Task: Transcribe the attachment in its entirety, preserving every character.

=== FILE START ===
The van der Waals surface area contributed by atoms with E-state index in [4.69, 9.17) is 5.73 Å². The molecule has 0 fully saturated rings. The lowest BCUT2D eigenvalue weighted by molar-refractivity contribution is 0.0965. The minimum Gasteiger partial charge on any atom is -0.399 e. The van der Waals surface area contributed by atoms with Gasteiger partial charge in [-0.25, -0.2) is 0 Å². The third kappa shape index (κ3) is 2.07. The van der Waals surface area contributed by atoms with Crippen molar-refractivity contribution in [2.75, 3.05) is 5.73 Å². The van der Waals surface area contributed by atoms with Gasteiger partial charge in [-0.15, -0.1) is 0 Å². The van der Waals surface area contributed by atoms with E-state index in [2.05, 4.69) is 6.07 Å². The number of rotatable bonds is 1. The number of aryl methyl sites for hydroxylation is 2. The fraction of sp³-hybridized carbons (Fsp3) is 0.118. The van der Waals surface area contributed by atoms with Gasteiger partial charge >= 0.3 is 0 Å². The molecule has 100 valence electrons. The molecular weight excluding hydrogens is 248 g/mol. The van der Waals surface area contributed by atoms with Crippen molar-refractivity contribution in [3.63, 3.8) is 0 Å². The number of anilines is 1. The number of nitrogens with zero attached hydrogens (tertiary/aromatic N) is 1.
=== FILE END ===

The van der Waals surface area contributed by atoms with E-state index in [4.69, 9.17) is 5.73 Å². The molecule has 0 fully saturated rings. The lowest BCUT2D eigenvalue weighted by molar-refractivity contribution is 0.0965. The minimum Gasteiger partial charge on any atom is -0.399 e. The van der Waals surface area contributed by atoms with Gasteiger partial charge in [-0.25, -0.2) is 0 Å². The third kappa shape index (κ3) is 2.07. The van der Waals surface area contributed by atoms with Crippen molar-refractivity contribution in [2.75, 3.05) is 5.73 Å². The van der Waals surface area contributed by atoms with Gasteiger partial charge in [-0.15, -0.1) is 0 Å². The van der Waals surface area contributed by atoms with E-state index in [2.05, 4.69) is 6.07 Å². The number of rotatable bonds is 1. The number of aryl methyl sites for hydroxylation is 2. The fraction of sp³-hybridized carbons (Fsp3) is 0.118. The van der Waals surface area contributed by atoms with Gasteiger partial charge >= 0.3 is 0 Å². The molecule has 100 valence electrons. The molecular weight excluding hydrogens is 248 g/mol. The van der Waals surface area contributed by atoms with Crippen molar-refractivity contribution in [3.63, 3.8) is 0 Å². The number of anilines is 1. The number of nitrogens with zero attached hydrogens (tertiary/aromatic N) is 1.